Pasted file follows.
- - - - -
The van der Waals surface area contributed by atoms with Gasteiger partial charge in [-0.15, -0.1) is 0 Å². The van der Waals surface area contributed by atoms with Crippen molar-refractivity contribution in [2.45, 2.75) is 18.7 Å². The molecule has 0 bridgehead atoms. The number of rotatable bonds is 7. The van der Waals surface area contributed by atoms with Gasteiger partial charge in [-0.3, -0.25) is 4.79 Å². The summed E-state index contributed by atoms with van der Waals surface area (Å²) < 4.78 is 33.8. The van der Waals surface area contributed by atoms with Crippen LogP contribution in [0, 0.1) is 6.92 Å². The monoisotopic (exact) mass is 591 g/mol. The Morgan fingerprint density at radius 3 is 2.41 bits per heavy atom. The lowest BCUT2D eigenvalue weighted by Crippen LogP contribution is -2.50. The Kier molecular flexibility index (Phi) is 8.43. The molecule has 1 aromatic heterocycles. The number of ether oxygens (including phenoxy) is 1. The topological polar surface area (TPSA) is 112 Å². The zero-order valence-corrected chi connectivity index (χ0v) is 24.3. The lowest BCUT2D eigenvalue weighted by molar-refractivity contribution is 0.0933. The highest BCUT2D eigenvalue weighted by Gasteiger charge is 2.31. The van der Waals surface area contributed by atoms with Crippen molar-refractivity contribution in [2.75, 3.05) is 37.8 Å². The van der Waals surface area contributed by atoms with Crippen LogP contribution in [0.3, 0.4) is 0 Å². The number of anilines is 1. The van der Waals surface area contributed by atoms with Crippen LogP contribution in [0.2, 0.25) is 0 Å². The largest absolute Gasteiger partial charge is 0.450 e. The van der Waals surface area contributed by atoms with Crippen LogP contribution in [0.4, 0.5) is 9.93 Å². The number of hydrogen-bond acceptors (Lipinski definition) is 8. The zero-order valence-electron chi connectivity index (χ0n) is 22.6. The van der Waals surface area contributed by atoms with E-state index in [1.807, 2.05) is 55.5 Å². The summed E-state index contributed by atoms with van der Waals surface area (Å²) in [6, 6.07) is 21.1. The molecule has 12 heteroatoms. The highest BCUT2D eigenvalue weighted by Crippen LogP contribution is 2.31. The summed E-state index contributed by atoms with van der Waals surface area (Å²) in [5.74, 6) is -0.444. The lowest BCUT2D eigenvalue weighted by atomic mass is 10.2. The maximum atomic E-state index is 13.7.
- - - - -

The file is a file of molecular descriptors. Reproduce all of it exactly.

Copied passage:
The van der Waals surface area contributed by atoms with Gasteiger partial charge in [-0.15, -0.1) is 0 Å². The van der Waals surface area contributed by atoms with Crippen molar-refractivity contribution in [2.45, 2.75) is 18.7 Å². The molecule has 0 bridgehead atoms. The number of rotatable bonds is 7. The van der Waals surface area contributed by atoms with Gasteiger partial charge in [-0.3, -0.25) is 4.79 Å². The summed E-state index contributed by atoms with van der Waals surface area (Å²) < 4.78 is 33.8. The van der Waals surface area contributed by atoms with Crippen LogP contribution in [0, 0.1) is 6.92 Å². The monoisotopic (exact) mass is 591 g/mol. The Morgan fingerprint density at radius 3 is 2.41 bits per heavy atom. The lowest BCUT2D eigenvalue weighted by Crippen LogP contribution is -2.50. The Kier molecular flexibility index (Phi) is 8.43. The molecule has 1 aromatic heterocycles. The number of ether oxygens (including phenoxy) is 1. The topological polar surface area (TPSA) is 112 Å². The zero-order valence-corrected chi connectivity index (χ0v) is 24.3. The lowest BCUT2D eigenvalue weighted by molar-refractivity contribution is 0.0933. The highest BCUT2D eigenvalue weighted by Gasteiger charge is 2.31. The van der Waals surface area contributed by atoms with Crippen molar-refractivity contribution in [2.75, 3.05) is 37.8 Å². The van der Waals surface area contributed by atoms with Crippen LogP contribution in [0.3, 0.4) is 0 Å². The number of anilines is 1. The van der Waals surface area contributed by atoms with Crippen LogP contribution in [0.2, 0.25) is 0 Å². The largest absolute Gasteiger partial charge is 0.450 e. The van der Waals surface area contributed by atoms with Crippen LogP contribution in [0.4, 0.5) is 9.93 Å². The number of hydrogen-bond acceptors (Lipinski definition) is 8. The zero-order valence-electron chi connectivity index (χ0n) is 22.6. The van der Waals surface area contributed by atoms with E-state index in [1.807, 2.05) is 55.5 Å². The summed E-state index contributed by atoms with van der Waals surface area (Å²) in [6, 6.07) is 21.1. The molecule has 12 heteroatoms. The highest BCUT2D eigenvalue weighted by Crippen LogP contribution is 2.31. The summed E-state index contributed by atoms with van der Waals surface area (Å²) in [5.74, 6) is -0.444. The lowest BCUT2D eigenvalue weighted by atomic mass is 10.2. The maximum atomic E-state index is 13.7.